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New species of duck-billed dinosaurs identified

New species of duck-billed dinosaurs identified
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Scientists have identified a new species of duck-billed dinosaurs which roamed the Earth around 80 million years ago. The study, published in the Journal of Systematic Palaeontology, describes the most complete skull of a duck-billed dinosaur from Big Bend National Park in the US as a new genus and species, named Aquilarhinus palimentus.

Scientists have identified a new species of duck-billed dinosaurs which roamed the Earth around 80 million years ago. The study, published in the Journal of Systematic Palaeontology, describes the most complete skull of a duck-billed dinosaur from Big Bend National Park in the US as a new genus and species, named Aquilarhinus palimentus. This dinosaur has been named for its aquiline nose and wide lower jaw, shaped like two trowels laid side by side.

In the 1980s, Professor Tom Lehman from Texas Tech University in the US discovered badly-weathered bones. Research in the 1990s revealed an arched nasal crest thought to be distinctive of the hadrosaurid Gryposaurus.

However, it was not until recent analysis that the researchers came to realise that the specimen was more primitive than Gryposaurus and the two major groups of duck-billed dinosaurs.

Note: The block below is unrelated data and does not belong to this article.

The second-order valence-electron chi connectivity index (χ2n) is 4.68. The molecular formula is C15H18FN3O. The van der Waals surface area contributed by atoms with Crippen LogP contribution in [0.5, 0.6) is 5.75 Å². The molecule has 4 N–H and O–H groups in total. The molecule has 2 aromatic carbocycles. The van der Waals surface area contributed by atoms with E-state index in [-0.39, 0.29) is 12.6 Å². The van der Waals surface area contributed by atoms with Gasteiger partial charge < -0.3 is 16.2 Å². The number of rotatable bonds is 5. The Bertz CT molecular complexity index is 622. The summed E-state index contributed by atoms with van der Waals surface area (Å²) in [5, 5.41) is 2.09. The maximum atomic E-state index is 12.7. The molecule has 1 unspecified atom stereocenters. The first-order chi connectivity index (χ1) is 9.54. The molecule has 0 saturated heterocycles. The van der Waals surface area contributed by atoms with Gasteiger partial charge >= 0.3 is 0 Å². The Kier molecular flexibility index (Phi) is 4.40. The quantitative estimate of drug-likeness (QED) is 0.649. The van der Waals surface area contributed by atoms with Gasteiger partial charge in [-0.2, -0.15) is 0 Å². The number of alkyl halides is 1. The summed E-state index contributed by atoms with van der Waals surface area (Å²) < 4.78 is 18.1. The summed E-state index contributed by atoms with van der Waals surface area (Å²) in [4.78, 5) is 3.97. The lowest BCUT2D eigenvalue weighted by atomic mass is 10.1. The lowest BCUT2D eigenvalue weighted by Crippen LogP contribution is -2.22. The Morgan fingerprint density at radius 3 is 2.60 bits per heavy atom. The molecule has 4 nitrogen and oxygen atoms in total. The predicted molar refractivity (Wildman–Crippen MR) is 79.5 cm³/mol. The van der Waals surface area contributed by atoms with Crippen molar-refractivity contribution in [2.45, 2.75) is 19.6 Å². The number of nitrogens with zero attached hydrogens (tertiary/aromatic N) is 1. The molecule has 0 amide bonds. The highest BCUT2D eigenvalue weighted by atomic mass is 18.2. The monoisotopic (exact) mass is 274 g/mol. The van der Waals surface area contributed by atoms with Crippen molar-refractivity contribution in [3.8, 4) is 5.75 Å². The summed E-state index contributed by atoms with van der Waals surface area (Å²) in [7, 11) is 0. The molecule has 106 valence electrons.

"This new animal is one of the more primitive hadrosaurids known and can therefore help us to understand how and why the ornamentation on their heads evolved, as well as where the group initially evolved and migrated from," said Albert Prieto-Marquez from the Miquel Crusafont Catalan Institute of Paleontology in Spain. "Its existence adds another piece of evidence to the growing hypothesis, still up in the air, that the group began in the southeastern area of the US," Prieto-Marquez said. Duck-billed dinosaurs, also known as hadrosaurids, were the most common herbivorous dinosaurs at the end of the Mesozoic Era, and all had a similar-looking snout. The front of the jaws meet in a U-shape to support a cupped beak used for cropping plants.

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